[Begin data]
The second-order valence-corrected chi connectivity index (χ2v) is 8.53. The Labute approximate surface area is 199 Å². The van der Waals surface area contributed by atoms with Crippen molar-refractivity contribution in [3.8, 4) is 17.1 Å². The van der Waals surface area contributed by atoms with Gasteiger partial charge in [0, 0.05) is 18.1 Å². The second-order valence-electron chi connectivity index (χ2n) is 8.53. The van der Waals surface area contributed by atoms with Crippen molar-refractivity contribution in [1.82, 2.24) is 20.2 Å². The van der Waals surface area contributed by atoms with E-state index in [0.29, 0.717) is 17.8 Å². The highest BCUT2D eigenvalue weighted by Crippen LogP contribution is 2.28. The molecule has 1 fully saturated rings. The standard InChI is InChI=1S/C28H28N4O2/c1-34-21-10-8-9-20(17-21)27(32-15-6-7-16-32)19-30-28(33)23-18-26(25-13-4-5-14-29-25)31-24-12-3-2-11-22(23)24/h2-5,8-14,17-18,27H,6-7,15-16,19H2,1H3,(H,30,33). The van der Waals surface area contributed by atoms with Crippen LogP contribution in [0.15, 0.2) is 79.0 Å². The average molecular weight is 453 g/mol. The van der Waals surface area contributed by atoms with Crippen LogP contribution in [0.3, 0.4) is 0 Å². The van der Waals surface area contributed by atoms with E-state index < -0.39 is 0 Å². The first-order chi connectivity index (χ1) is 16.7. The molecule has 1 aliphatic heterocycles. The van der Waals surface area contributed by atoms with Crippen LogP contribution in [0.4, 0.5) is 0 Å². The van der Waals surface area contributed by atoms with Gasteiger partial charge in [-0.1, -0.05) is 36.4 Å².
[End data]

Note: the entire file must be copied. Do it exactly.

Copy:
The second-order valence-corrected chi connectivity index (χ2v) is 8.53. The Labute approximate surface area is 199 Å². The van der Waals surface area contributed by atoms with Crippen molar-refractivity contribution in [3.8, 4) is 17.1 Å². The van der Waals surface area contributed by atoms with Gasteiger partial charge in [0, 0.05) is 18.1 Å². The second-order valence-electron chi connectivity index (χ2n) is 8.53. The van der Waals surface area contributed by atoms with Crippen molar-refractivity contribution in [1.82, 2.24) is 20.2 Å². The van der Waals surface area contributed by atoms with E-state index in [0.29, 0.717) is 17.8 Å². The highest BCUT2D eigenvalue weighted by Crippen LogP contribution is 2.28. The molecule has 1 fully saturated rings. The standard InChI is InChI=1S/C28H28N4O2/c1-34-21-10-8-9-20(17-21)27(32-15-6-7-16-32)19-30-28(33)23-18-26(25-13-4-5-14-29-25)31-24-12-3-2-11-22(23)24/h2-5,8-14,17-18,27H,6-7,15-16,19H2,1H3,(H,30,33). The van der Waals surface area contributed by atoms with Crippen LogP contribution in [0.15, 0.2) is 79.0 Å². The average molecular weight is 453 g/mol. The van der Waals surface area contributed by atoms with Crippen LogP contribution in [0.3, 0.4) is 0 Å². The van der Waals surface area contributed by atoms with E-state index < -0.39 is 0 Å². The first-order chi connectivity index (χ1) is 16.7. The molecule has 1 aliphatic heterocycles. The van der Waals surface area contributed by atoms with Crippen LogP contribution in [0.4, 0.5) is 0 Å². The van der Waals surface area contributed by atoms with Gasteiger partial charge in [-0.1, -0.05) is 36.4 Å².